Used Vehicle Value Index
By applying statistical analysis to its database of more than 5 million used vehicle transactions annually, Manheim has developed a measurement of used vehicle prices that is independent of underlying shifts in the characteristics of vehicles being sold. View the index methodology.
The Manheim Index is increasingly recognized by both financial and economic analysts as the premier indicator of pricing trends in the used vehicle market, but should not be considered indicative or predictive of any individual remarketer's results.
The Index Hits a Four-Peat
Wholesale used vehicle prices (on a mix-, mileage-, and seasonally adjusted basis) increased 0.75% month-over-month in August. This brought the Manheim Used Vehicle Value Index to 131.3, which was a record high for the fourth consecutive month and a 3.4% increase from a year ago.
On a year-over-year basis, the mid-sized car category saw the largest decline (down 0.2%) in August, while pickups and vans saw gains greater than the overall market. Other car segments like compacts and luxury saw gains in August too.
Wholesale market values continue to show strength as a result of growing retail demand. Most of the increase in used vehicle sales is coming from double-digit year-over-year growth in sales of vehicles less than 4 years old.
New vehicle sales continue to underwhelm in 2017. August new sales volume slipped 2% year-over-year with one more selling day compared to August 2016, but much of the decline was caused by Hurricane Harvey’s impact on southeast Texas. Cars continue to fall out of favor with consumers as sales in August fell 9% compared to last year, with all major car segments having sales declines. Light trucks outperformed cars in August and were up 2% year-over-year. New vehicle sales year-to-date are down 3% compared to last year.
Combined rental, commercial, and government purchases of new vehicles were down 4%, due to a decline of new sales into rental (down 11%), though some major OEMs pushed fleet sales in August. Retail sales were down 2% in August.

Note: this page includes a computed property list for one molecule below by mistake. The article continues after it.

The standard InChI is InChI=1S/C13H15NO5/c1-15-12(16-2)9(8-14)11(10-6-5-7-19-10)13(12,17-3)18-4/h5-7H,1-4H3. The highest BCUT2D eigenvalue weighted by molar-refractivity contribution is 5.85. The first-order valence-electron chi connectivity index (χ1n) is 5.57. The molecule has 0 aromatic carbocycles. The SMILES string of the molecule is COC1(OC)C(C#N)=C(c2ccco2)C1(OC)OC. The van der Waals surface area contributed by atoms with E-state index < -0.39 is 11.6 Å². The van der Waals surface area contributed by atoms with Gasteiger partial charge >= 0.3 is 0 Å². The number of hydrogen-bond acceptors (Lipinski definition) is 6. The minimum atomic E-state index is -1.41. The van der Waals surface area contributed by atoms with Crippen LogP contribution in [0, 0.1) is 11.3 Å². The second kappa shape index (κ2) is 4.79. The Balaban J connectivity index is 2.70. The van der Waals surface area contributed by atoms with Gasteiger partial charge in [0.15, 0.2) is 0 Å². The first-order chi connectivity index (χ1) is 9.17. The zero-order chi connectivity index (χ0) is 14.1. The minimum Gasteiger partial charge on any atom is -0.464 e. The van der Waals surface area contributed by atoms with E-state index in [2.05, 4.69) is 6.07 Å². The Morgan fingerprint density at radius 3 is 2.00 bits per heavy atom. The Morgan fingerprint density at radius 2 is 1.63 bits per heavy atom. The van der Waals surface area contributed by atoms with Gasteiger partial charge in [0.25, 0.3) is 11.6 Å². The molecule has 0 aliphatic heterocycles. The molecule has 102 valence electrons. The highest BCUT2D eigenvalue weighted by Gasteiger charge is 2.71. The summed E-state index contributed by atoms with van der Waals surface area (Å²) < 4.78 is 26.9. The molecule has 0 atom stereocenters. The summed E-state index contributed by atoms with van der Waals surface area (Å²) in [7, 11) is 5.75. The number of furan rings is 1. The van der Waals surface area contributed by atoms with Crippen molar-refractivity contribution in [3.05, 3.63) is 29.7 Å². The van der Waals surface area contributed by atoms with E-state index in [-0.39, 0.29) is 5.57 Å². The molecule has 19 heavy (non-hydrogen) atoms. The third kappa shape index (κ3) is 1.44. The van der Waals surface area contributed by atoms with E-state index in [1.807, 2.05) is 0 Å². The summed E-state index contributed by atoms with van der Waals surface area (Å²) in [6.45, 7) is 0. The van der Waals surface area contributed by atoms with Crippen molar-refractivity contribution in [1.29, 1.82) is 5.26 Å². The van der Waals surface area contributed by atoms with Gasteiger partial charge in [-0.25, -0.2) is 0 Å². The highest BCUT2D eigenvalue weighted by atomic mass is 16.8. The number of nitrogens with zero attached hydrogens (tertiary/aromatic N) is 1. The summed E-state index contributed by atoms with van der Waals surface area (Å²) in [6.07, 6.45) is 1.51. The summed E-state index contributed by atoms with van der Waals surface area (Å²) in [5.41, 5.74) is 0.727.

New vehicle inventories remained below 4 million units and are at the lowest level of the year.
Used sales softened in August. According to Cox Automotive estimates, used car sales also declined in August. The August used SAAR declined 5% to 38.1 million units from July’s 40.1. Used sales are up 1.2% year-to-date, but are expected to finish the year up 3% from a strong finish further supported by replacement demand in southeast Texas.
CPO sales fell in August (-1%) but are up 0.3% year-to-date. The passenger car share of CPO sales came in at 49% for August, as SUV/CUV/pickups began to dominate just as they have since 2013 in the new vehicle market.
Rental risk pricing improves in August. The average price for rental risk units sold at auction in August was up 1% year-over-year, which was the first year-over-year increase since July 2016. Rental risk prices were up 3% compared to July. Average mileage for rental risk units in August (at 41,700 miles) was 2% above a year ago.
Job creation slowing while wages beat inflation. The Employment Report for August was weak especially compared to the previously reported trend for June and July. August saw 156,000 jobs created compared to expectations for 180,000. Job gains for the prior two months were revised down by 41,000. While disappointing against trends and expectations, the increase was strong enough to reflect growth. Unemployment moved back up to 4.4% (same as June). Average hourly earnings were up 2.5% year-over-year, higher than the current 1.4% level of inflation. These economic fundamentals put the consumer in a continuing situation of seeing real income rise yet interest rates remain low. As a result, consumer confidence is high and personal spending is healthy and increasing.
Replacement demand in Harvey’s aftermath. Cox Automotive estimated that the total vehicles damaged by Harvey across the storm’s path will total 320,000 to 580,000 vehicles, which would be the most vehicle damage recorded in the U.S. from a hurricane. Replacement demand combined with a reduction in available supply will cause wholesale inventories to tighten for the next two to three months. Supply will be pulled from other regions, so the impact to the wholesale market will be widespread, providing additional support for continued wholesale price gains for at least the next two months.